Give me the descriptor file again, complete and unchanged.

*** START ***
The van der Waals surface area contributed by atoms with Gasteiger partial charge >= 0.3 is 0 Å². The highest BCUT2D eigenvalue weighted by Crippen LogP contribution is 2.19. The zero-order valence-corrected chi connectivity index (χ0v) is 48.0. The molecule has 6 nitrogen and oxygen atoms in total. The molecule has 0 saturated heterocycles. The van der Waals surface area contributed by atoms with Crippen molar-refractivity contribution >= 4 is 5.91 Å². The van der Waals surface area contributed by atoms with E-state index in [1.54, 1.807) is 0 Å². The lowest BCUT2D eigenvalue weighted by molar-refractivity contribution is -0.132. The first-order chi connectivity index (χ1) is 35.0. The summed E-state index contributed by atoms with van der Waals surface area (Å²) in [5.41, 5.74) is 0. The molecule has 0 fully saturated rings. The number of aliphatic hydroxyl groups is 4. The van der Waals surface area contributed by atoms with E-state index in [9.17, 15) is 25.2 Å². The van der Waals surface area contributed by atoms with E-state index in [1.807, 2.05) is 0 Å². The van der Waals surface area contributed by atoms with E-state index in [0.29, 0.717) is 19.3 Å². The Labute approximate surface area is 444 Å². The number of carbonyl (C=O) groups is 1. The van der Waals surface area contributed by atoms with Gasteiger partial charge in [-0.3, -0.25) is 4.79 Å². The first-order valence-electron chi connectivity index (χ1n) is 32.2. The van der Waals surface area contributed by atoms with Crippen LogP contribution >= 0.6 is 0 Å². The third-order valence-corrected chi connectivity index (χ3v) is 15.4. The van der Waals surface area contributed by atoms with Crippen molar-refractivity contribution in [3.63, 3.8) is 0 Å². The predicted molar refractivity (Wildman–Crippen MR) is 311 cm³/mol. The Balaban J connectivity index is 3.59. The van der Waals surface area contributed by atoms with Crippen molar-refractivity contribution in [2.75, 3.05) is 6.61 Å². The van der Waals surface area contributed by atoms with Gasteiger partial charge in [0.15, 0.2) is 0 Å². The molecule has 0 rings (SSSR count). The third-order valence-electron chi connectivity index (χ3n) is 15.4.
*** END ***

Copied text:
The van der Waals surface area contributed by atoms with Gasteiger partial charge >= 0.3 is 0 Å². The highest BCUT2D eigenvalue weighted by Crippen LogP contribution is 2.19. The zero-order valence-corrected chi connectivity index (χ0v) is 48.0. The molecule has 6 nitrogen and oxygen atoms in total. The molecule has 0 saturated heterocycles. The van der Waals surface area contributed by atoms with Crippen molar-refractivity contribution >= 4 is 5.91 Å². The van der Waals surface area contributed by atoms with E-state index in [1.54, 1.807) is 0 Å². The lowest BCUT2D eigenvalue weighted by molar-refractivity contribution is -0.132. The first-order chi connectivity index (χ1) is 35.0. The summed E-state index contributed by atoms with van der Waals surface area (Å²) in [5.41, 5.74) is 0. The molecule has 0 fully saturated rings. The number of aliphatic hydroxyl groups is 4. The van der Waals surface area contributed by atoms with E-state index in [9.17, 15) is 25.2 Å². The van der Waals surface area contributed by atoms with E-state index in [1.807, 2.05) is 0 Å². The van der Waals surface area contributed by atoms with E-state index in [0.29, 0.717) is 19.3 Å². The Labute approximate surface area is 444 Å². The number of carbonyl (C=O) groups is 1. The van der Waals surface area contributed by atoms with Gasteiger partial charge in [-0.3, -0.25) is 4.79 Å². The first-order valence-electron chi connectivity index (χ1n) is 32.2. The van der Waals surface area contributed by atoms with Crippen LogP contribution >= 0.6 is 0 Å². The third-order valence-corrected chi connectivity index (χ3v) is 15.4. The van der Waals surface area contributed by atoms with Crippen molar-refractivity contribution in [3.63, 3.8) is 0 Å². The predicted molar refractivity (Wildman–Crippen MR) is 311 cm³/mol. The Balaban J connectivity index is 3.59. The van der Waals surface area contributed by atoms with Crippen molar-refractivity contribution in [2.75, 3.05) is 6.61 Å². The van der Waals surface area contributed by atoms with Gasteiger partial charge in [0.15, 0.2) is 0 Å². The molecule has 0 rings (SSSR count). The third-order valence-electron chi connectivity index (χ3n) is 15.4.